Ryan Cordell, Northeastern University (NU), Boston, and his colleagues are studying how information went “viral” in 19th-century America, when newspapers and periodicals published short works of fiction, poetry, and other prose. Before modern copyright law, it was common for editors to reprint these texts, originally published elsewhere. The texts moved around the country through this network, resulting in a shared print culture. Cordell’s research seeks to identify these shared texts, to examine which were reprinted and why, and to map how they traveled and changed as they passed from publication to publication.
To begin, Cordell and David Smith, an NU professor of computer and information science, downloaded the text of the entire corpus of pre-1860 newspapers available from the Library of Congress’s Chronicling America website. They performed a computational analysis using algorithms they developed to identify matching texts. Thus far, the project team has identified thousands of viral texts, including minor pieces by major authors that were more influential than previously recognized. They have also mashed up the data with other open data to reveal connections between viral texts and the expansion of railroads, the establishment of political boundaries, and local population characteristics.
Behind the paywall
Yet, according to Cordell, there are “glaring holes” in his research. His data includes no content from Massachusetts—and Boston was a major publishing center of the time. There is also very little available to him from New York or Philadelphia, also vital to the period. He lacks this content because it is locked up in commercial databases. Although his institution subscribes to a number of these databases, the ability to download the text for analysis is unavailable. Cordell has approached two of the publishers of these databases to negotiate such access, but the companies are understandably reluctant to release full-text content, as this would essentially mean relinquishing control over their intellectual property. In any event, it is likely that any permission to text-mine content would be granted on a case-by-case basis at an additional cost.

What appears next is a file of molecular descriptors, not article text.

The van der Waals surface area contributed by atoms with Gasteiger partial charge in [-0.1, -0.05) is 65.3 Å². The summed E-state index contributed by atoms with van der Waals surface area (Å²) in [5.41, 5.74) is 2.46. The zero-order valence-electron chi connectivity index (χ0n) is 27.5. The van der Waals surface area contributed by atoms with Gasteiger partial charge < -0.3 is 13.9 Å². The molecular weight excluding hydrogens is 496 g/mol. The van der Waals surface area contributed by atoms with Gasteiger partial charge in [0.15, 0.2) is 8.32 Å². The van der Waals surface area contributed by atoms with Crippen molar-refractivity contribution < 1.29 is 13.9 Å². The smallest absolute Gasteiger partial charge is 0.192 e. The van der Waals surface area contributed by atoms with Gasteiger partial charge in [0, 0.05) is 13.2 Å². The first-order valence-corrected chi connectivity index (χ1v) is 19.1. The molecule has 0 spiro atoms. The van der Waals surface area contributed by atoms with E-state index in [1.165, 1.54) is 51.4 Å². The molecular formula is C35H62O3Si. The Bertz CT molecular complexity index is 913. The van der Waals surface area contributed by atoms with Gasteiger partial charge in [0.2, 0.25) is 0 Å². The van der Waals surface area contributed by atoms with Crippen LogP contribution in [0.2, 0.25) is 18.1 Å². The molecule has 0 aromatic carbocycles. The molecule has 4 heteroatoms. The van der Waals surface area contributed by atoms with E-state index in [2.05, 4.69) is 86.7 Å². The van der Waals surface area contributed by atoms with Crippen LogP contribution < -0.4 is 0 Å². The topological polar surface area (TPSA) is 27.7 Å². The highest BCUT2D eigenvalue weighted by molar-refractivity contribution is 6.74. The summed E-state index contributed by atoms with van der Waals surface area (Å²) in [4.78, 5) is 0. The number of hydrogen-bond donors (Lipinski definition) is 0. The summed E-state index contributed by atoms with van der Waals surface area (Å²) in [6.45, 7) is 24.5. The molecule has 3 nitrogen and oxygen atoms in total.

Before the digital era, libraries and cultural institutions entered into agreements with vendors to microfilm their collections and market the microfilm to other libraries, enabling broad access to the content that was not previously possible. As these vendors now build digital archival products, they have returned to the libraries to negotiate rights to resell the content in digital form.
Still, it is not only these legacy microfilm collections that are being marketed to libraries digitally. A perusal of the websites of Adam Matthew, Alexander Street, EBSCO, Gale, ProQuest, and Readex shows that they are working with libraries and other institutions to create newly digitized archival collections at a prolific rate.
For scholars, the problem with this model of digitization is that the materials are available only to subscribers, and text mining and other innovative reuses of the content are possible only by special arrangement under limited conditions.
That said, digitization is expensive, and some would argue that without these commercial partnerships mass digitization of unique archival materials would be impossible.
There is an alternative for libraries that want to digitize archival collections and make them freely available to all. There have been a number of recent initiatives that use crowdfunding to cover the costs of making materials available via open access, for example, SCOAP3 for journals in high-energy physics, Knowledge Unlatched for scholarly ebooks in the humanities and social sciences, and Open Library of Humanities for articles and books in the humanities. For the digitization of archival materials, a similar initiative is Reveal Digital.
Founded in 2011, Reveal Digital relies on libraries to crowdfund specific digitization projects. Its initial effort, Independent Voices, will result in the digitization of over one million pages of alternative press periodicals in the collections of partner libraries. Digitized materials will initially be available only to libraries providing financial support for the project, but after an embargo period, the content will become fully open access and the full-text corpus will be available for data mining. Because of Reveal Digital’s cost-recovery model, the contribution required by supporting libraries is only about 20 percent of the purchase price of similar collections offered through traditional publishing.
We should work to develop additional opportunities for libraries to fund open access digitization projects collectively. We need more experiments in developing sustainable, alternative business models for making valuable historical primary sources, many of which are in the public domain, freely available to all. Librarians need to resist the enclosure of the cultural commons that is the inevitable outcome of the traditional publication model. This is especially important as new forms of scholarship emerge that require full access to digitized content.